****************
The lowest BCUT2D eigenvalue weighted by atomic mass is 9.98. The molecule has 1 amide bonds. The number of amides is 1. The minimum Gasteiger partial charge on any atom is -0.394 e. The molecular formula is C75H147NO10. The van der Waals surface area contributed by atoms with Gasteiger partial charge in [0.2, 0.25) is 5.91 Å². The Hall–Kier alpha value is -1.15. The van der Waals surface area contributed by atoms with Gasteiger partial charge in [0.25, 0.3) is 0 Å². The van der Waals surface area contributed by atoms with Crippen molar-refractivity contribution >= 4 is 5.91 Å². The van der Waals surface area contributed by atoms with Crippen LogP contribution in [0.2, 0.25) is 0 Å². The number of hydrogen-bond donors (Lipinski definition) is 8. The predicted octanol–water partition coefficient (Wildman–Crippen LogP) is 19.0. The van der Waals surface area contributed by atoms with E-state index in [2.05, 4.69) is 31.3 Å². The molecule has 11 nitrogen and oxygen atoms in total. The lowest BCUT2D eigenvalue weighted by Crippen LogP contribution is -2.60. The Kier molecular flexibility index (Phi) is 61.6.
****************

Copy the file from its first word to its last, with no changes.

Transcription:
The lowest BCUT2D eigenvalue weighted by atomic mass is 9.98. The molecule has 1 amide bonds. The number of amides is 1. The minimum Gasteiger partial charge on any atom is -0.394 e. The molecular formula is C75H147NO10. The van der Waals surface area contributed by atoms with Gasteiger partial charge in [0.2, 0.25) is 5.91 Å². The Hall–Kier alpha value is -1.15. The van der Waals surface area contributed by atoms with Gasteiger partial charge in [0.25, 0.3) is 0 Å². The van der Waals surface area contributed by atoms with Crippen molar-refractivity contribution >= 4 is 5.91 Å². The van der Waals surface area contributed by atoms with Crippen LogP contribution in [0.2, 0.25) is 0 Å². The number of hydrogen-bond donors (Lipinski definition) is 8. The predicted octanol–water partition coefficient (Wildman–Crippen LogP) is 19.0. The van der Waals surface area contributed by atoms with E-state index in [2.05, 4.69) is 31.3 Å². The molecule has 11 nitrogen and oxygen atoms in total. The lowest BCUT2D eigenvalue weighted by Crippen LogP contribution is -2.60. The Kier molecular flexibility index (Phi) is 61.6.